• Dulwich Hospital (East Dulwich)
  • Norwood Children's Home (West Norwood)
  • South Eastern Children's Hospital (Sydenham)
  • Croydon General Hospital
  • Mayday Hospital, Croydon
  • Carshalton and District Hospital
  • Queen Mary's Children's Hospital (Carshalton)
  • Beckenham Hospital
  • Bromley and District Hospital
  • Purley General Hospital
  • Redhill County Hospital (later Redhill General)
  • Radcliffe Convalescent Home (Limpsfield)
  • East Surrey Hospital (Redhill)
  • Epsom County Hospital
  • Epsom Public Assistance Institution
  • Royal Blind School, Leatherhead
  • Surrey County Hospital (Dorking)
  • Dorking and District Hospital
  • King Edward V11 Hospital Haywards Heath
  • Cuckfield Institution
  • Horsham Institution
  • Netherne Mental Hospital (Coulsdon)
  • Haywards Heath Mental Hospital

I believe that this list changed over time, as wartime events unfolded, but Horton remained the advance base until 1948, when the EMS moved out, leaving it in a bad state. In WW1 the mental patients had been relocated over a phased period of several weeks to accommodate wounded soldiers, but in WW2 this happened in a matter of hours, because of the London Blitz.

A casualty is carried on a stretcher to a waiting ambulance at Guy's Hospital in LondonThe Green Line coach ambulance taking patients away from Guy's Hospital to base hospitals in the country
Left: A casualty is carried to a waiting ambulance at Guy's Hospital in London and
Right: A Green Line coach ambulance taking patients away to a base hospital in the country
Image Source : Imperial War Museum © IWM (D 2344) and © IWM (D 2349)

The Blitz

War was declared on Sunday, 3 September 1939 and straightaway there was a mass evacuation of children. In the initial stages German bombers attacked strategic targets such as military installations and airfields, as preparation for an invasion, but from Hitler's viewpoint this was not going to work, so he decided to bomb Britain into submission. The idea was to destroy London and other big cities, decimating the infrastructure and demoralising the population. As far as bombing was concerned the first year of the war was the relative calm before the storm. When the aerial assault on London came it was huge and devastating.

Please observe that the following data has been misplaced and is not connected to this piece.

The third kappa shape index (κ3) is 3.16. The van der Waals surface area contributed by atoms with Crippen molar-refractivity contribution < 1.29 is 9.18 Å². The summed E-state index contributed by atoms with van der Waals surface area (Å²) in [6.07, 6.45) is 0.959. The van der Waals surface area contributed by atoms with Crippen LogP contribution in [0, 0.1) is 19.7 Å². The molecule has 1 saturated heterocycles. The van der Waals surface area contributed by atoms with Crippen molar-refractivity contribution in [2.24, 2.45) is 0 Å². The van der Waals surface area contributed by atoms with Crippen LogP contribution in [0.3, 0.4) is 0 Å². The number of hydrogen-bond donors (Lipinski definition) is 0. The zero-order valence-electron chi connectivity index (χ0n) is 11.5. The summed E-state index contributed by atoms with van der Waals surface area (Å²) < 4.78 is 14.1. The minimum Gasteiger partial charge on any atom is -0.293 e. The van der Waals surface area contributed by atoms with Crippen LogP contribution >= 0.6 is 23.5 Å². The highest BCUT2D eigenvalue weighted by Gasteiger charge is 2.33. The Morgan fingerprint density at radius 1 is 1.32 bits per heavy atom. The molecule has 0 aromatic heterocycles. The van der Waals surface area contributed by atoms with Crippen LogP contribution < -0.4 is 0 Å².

St Paul's Cathedral, rising above the bombed London skyline, is shrouded in smoke during the Blitz.
St Paul's Cathedral, rising above the bombed London skyline, is shrouded in smoke during the Blitz.
Image Source : Imperial War Museum © IWM (HU 36220A)

In the late afternoon of 7 September 1940 Operation Loge began. The main targets were the London docks and the industrial infrastructure in the wider area. The attack force comprised 350 bombers, escorted by 617 fighter aircraft. The first assault lasted approximately 90 minutes but very soon afterwards another wave came. London suffered 57 consecutive days and nights of heavy air raids (until 2 November), sustaining huge numbers of casualties and massive damage. There were fears in government circles of 'civil insurgency' but, as we know, the opposite was true. Everyone got stuck in and made the best of it.

This article is primarily about the effects of bombing on the Borough of Epsom and Ewell, both directly and indirectly, which is the reason why London features so heavily. However, we must remember that intense bombing was going on in cities all over Britain and they all suffered heavily. To take just one particularly sad example, Coventry was decimated. This was a city of about a quarter of a million inhabitants with an economy based on metal-working industries; it had already endured many small raids but was then singled out as a particular target. On the night of 14/15 November 1940 a total of over 500 German bombers arrived in waves with the sole aim of destroying it and they very nearly succeeded. Coventry had little in the way of anti-aircraft guns and they were useless that night.

The smoking ruins of buildings two days after they were destroyed by the severe German air raids on the night of 14-15 November 1940.
The smoking ruins of buildings two days after they were destroyed by the severe German air raids on the night of 14-15 November 1940.
Image Source : Imperial War Museum © IWM (H 5595)